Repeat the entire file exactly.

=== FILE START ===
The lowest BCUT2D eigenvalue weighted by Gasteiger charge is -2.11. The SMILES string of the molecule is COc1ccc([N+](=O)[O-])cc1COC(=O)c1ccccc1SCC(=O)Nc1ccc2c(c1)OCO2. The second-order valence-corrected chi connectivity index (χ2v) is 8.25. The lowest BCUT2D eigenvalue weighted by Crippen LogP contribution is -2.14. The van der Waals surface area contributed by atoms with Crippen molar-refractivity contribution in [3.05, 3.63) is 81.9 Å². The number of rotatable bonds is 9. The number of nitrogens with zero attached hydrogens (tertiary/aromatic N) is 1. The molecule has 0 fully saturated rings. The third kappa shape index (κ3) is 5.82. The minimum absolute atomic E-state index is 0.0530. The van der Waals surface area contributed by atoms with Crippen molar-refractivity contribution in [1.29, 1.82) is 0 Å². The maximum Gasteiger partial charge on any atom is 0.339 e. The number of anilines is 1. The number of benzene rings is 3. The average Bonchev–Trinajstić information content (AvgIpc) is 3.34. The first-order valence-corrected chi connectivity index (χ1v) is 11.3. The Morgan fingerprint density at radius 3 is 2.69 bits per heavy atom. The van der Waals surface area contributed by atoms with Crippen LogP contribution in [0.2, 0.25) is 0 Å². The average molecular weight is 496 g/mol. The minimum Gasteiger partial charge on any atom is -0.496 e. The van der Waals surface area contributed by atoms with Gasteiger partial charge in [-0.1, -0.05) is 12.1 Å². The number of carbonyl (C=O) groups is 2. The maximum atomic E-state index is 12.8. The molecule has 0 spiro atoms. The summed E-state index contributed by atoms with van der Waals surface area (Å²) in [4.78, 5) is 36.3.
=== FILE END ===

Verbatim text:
The lowest BCUT2D eigenvalue weighted by Gasteiger charge is -2.11. The SMILES string of the molecule is COc1ccc([N+](=O)[O-])cc1COC(=O)c1ccccc1SCC(=O)Nc1ccc2c(c1)OCO2. The second-order valence-corrected chi connectivity index (χ2v) is 8.25. The lowest BCUT2D eigenvalue weighted by Crippen LogP contribution is -2.14. The van der Waals surface area contributed by atoms with Crippen molar-refractivity contribution in [3.05, 3.63) is 81.9 Å². The number of rotatable bonds is 9. The number of nitrogens with zero attached hydrogens (tertiary/aromatic N) is 1. The molecule has 0 fully saturated rings. The third kappa shape index (κ3) is 5.82. The minimum absolute atomic E-state index is 0.0530. The van der Waals surface area contributed by atoms with Crippen molar-refractivity contribution in [1.29, 1.82) is 0 Å². The maximum Gasteiger partial charge on any atom is 0.339 e. The number of anilines is 1. The number of benzene rings is 3. The average Bonchev–Trinajstić information content (AvgIpc) is 3.34. The first-order valence-corrected chi connectivity index (χ1v) is 11.3. The Morgan fingerprint density at radius 3 is 2.69 bits per heavy atom. The van der Waals surface area contributed by atoms with Crippen LogP contribution in [0.2, 0.25) is 0 Å². The average molecular weight is 496 g/mol. The minimum Gasteiger partial charge on any atom is -0.496 e. The van der Waals surface area contributed by atoms with Gasteiger partial charge in [-0.1, -0.05) is 12.1 Å². The number of carbonyl (C=O) groups is 2. The maximum atomic E-state index is 12.8. The molecule has 0 spiro atoms. The summed E-state index contributed by atoms with van der Waals surface area (Å²) in [4.78, 5) is 36.3.